Updating a new online dating profile is both a simultaneously overwhelming and underwhelming experience. Whether it’s your first time diving in or you’ve cycled through more apps then you can remember, you’ll be filled with hope, anxiety, and excitement all at once. Singleness and dating have changed exponentially since Tinder hit the scene in 2012. Allowing a person to swipe away in a nano second has created repercussions of the swiping syndrome. So how is a single person to find love today?
With more and more people juggling multiple dating apps, there is now a shelf life to your online profile. And it’s shorter than you think. Your success now depends on your online profile value. That is, the desirability your profile is worth to the opposite sex. There are certain positives and negatives which will add value or diminish it. And literally, time is money.
There are two main areas that will retract from your online profile value:
• You’ve been online for “a while”. This could be 6 weeks, 6 months, or 6 years.
• You’re on multiple dating sites.
Some additional “knock out” sub-categories that will bring the value of your profile down:
• Your profile is poorly written or outdated, ex: “It’s 2013 and looking to get out there!”
• You have way too many pictures. Ex: Landscape shots, fish pics, cat /dog pics, pictures of food.
• You take pictures of a picture and post them.
• Your pictures are obviously old, such as at an event where the date is posted or obvious.
• Your summary says “I’ll be finishing this section soon.”
• You start messaging people now that you previously messaged on another site.
Because of the rise of the “swipe” mentality, we have little tolerance for any profile that doesn’t leap right off the page. In fact, if it doesn’t take our breath away, we will dismiss it instant. This is further amplified if any of the above “knock out” areas also apply. So how do we stand out amongst the rest? How do we connect with another person with all of this stacked against us?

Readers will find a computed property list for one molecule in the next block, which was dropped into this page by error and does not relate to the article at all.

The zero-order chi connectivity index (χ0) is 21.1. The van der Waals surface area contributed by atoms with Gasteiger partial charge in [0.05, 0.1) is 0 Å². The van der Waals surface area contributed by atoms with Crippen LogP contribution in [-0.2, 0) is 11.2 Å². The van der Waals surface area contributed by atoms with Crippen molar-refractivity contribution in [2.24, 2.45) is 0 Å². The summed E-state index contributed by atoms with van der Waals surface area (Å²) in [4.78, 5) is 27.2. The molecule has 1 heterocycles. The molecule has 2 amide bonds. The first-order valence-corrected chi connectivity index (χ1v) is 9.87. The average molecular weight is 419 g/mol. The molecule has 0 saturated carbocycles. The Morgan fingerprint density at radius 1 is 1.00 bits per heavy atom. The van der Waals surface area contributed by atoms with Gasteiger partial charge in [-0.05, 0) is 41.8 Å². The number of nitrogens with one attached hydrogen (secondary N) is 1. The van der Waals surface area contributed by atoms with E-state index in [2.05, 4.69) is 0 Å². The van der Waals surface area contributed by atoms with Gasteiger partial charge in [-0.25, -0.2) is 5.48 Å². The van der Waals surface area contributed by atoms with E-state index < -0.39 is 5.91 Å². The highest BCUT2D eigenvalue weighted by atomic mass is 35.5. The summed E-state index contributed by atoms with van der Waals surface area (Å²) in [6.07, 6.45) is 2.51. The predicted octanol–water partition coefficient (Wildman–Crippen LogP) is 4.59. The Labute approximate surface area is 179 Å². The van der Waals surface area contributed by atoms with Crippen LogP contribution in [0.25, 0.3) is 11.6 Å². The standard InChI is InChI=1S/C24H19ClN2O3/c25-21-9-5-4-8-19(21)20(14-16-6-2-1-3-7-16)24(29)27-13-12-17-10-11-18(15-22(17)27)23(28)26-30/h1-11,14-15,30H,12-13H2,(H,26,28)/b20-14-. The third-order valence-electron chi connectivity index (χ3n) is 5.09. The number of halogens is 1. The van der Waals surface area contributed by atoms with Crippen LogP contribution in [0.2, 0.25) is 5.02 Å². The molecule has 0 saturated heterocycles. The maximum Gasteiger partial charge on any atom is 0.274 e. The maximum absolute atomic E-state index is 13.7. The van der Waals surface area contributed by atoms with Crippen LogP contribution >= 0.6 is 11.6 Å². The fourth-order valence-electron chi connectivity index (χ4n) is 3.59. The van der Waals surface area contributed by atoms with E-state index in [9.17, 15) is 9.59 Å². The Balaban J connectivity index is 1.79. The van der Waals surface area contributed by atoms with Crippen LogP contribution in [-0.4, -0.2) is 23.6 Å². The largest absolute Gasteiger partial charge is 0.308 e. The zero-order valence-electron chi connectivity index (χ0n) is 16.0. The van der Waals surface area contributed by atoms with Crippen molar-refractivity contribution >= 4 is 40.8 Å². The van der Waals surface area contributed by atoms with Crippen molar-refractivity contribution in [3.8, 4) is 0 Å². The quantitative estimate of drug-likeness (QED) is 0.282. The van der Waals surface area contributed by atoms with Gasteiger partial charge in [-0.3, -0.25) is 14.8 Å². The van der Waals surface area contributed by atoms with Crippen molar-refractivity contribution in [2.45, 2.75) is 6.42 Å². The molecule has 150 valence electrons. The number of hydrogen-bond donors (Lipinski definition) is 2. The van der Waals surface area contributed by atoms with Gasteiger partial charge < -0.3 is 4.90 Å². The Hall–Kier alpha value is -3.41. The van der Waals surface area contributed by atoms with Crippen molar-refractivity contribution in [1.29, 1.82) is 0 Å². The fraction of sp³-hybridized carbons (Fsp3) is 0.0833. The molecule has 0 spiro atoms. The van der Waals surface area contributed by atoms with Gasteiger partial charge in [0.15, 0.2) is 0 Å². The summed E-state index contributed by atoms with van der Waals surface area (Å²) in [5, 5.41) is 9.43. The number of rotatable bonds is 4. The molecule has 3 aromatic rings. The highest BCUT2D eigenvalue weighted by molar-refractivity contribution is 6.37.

Online dating is just one way to meet people and it’s a very competitive marketplace. We must hold a mirror to ourselves, put together a superficial package, and call it our “profile summary”. At best, we must write about who we are and what we want. At worse, it becomes a monotonous monologue of our dating woes, or worse, a checklist of our ideal partner. When days and weeks go by without making a real connection, we are judged by it. It isn’t fair. It doesn’t reflect the true struggles singles go through to try to meet someone, but it’s there. You’ve judged others by it yourself, haven’t you?
We could all stand to instill a little humility and compassion to each other online. If being super choosy was reserved for the right of the select few, millions of us wouldn’t be online. If that method of dating frustrates you, there are other ways. Single people, who want a relationship, really want to find a connection to a special person. So the larger question is how do we connect? Being able to relate to a stranger is a muscle you can practice using every day. You can do this with random acts of kindness, in expressing generosity, or patience.
Finding love and being in love is as much a reflection of your inner state as your outer circumstances. If you judge someone you’ve never met simply because you’ve seen them on another dating site, imagine what they’re thinking of you? If all of this seems too overwhelming, call me. I work with hundreds of singles to help them get to the point where they’re not only accepting of others, but of themselves. Dating is a process unlike any other, but it can provide you with a tremendous opportunity for self-growth, and who knows? You may just meet the one!
Aimee Burke is a dating coach and matchmaker at LunchDates. Aimee specializes in date coaching for singles in the Boston area. She also serves as an executive matchmaker and recruits professional singles for her clients.
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